The online retail behemoth and streaming service becomes the first over-the-top streaming service to successfully bid for exclusive Premier League rights and joins pay-TV rivals Sky and BT in next year’s line-up of providers.
Sky, which has broadcast Premier League games since its inception in 1992, still holds the majority of packages of live-TV fixtures that are valued at £4.55bn.
Amazon has not announced how much it has paid for its three-year deal to show 20 games a year from the start of the 2019 season.
Sky Sports will show 112 fixtures, including prime-time Saturday night matches, while BT has 52 matches that will be shown at Saturday lunchtimes and midweek.
Football matches on Amazon will only be available to Amazon Prime customers, for which membership currently costs £7.99 a month or £79 a year.
Amazon Prime already broadcasts live sports, such as the US Open tennis and NFL American football.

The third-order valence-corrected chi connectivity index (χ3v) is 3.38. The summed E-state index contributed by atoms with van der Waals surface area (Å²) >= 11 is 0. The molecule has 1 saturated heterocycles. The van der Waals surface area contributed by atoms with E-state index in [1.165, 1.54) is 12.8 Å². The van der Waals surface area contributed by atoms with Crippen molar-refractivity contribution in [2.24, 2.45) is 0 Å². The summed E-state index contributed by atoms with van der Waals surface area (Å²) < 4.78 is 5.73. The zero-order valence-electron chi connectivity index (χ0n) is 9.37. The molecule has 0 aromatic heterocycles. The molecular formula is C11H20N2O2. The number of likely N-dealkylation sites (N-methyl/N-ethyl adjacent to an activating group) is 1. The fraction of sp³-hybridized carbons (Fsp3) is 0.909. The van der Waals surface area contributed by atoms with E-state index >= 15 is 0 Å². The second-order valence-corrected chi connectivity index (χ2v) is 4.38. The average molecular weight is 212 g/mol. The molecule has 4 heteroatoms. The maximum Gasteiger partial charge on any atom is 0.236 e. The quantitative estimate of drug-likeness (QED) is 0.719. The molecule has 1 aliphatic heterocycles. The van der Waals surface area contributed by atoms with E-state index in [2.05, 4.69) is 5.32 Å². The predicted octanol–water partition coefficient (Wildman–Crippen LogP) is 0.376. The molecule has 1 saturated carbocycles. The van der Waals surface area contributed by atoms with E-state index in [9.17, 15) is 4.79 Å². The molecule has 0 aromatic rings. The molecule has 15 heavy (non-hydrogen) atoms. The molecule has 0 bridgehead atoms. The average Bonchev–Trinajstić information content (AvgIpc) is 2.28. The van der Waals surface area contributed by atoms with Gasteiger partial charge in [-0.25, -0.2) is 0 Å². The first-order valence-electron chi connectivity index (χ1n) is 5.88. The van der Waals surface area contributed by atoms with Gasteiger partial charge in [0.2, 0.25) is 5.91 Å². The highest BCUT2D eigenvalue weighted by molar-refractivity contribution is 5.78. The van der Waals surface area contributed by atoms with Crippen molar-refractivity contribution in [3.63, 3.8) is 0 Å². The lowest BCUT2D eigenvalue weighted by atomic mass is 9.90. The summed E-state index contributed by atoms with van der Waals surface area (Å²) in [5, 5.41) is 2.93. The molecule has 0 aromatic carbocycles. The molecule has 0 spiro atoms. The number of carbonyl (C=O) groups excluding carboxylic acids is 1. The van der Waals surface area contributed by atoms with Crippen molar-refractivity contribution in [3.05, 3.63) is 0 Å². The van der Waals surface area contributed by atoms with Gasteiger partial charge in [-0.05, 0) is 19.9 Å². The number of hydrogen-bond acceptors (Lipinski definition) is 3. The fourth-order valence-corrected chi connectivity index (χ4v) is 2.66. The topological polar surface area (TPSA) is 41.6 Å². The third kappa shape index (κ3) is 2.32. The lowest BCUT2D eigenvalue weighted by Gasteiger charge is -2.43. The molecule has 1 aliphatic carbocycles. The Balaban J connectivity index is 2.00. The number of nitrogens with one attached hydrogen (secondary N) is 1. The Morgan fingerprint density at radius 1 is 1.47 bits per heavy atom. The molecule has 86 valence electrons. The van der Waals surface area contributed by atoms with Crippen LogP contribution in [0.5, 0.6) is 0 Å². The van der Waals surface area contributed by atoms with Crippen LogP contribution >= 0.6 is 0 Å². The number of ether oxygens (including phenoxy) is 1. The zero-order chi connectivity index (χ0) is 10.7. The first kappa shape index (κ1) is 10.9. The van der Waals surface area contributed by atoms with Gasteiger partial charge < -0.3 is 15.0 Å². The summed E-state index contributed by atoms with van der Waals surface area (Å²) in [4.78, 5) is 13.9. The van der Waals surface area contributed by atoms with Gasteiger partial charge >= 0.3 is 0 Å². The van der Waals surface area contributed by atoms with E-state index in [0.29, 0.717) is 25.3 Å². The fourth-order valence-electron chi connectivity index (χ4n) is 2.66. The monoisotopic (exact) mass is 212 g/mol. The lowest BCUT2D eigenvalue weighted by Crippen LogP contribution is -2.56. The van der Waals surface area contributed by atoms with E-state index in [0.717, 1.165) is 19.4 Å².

However, Amazon’s foray into Premier League broadcasting should not be seen as a long-term threat to Sky and BT, Liberum media analyst Iain Whittaker insisted.
Whittaker said Amazon is buying the rights as a way to boost take-up of Prime, whose customers buy 20-times more on Amazon than "normal" Amazon customers.
"[We] instead view this as a way to boost both retention and take-up of the Amazon Prime package rather than Amazon looking to become a Pay-TV operator," Whittaker added.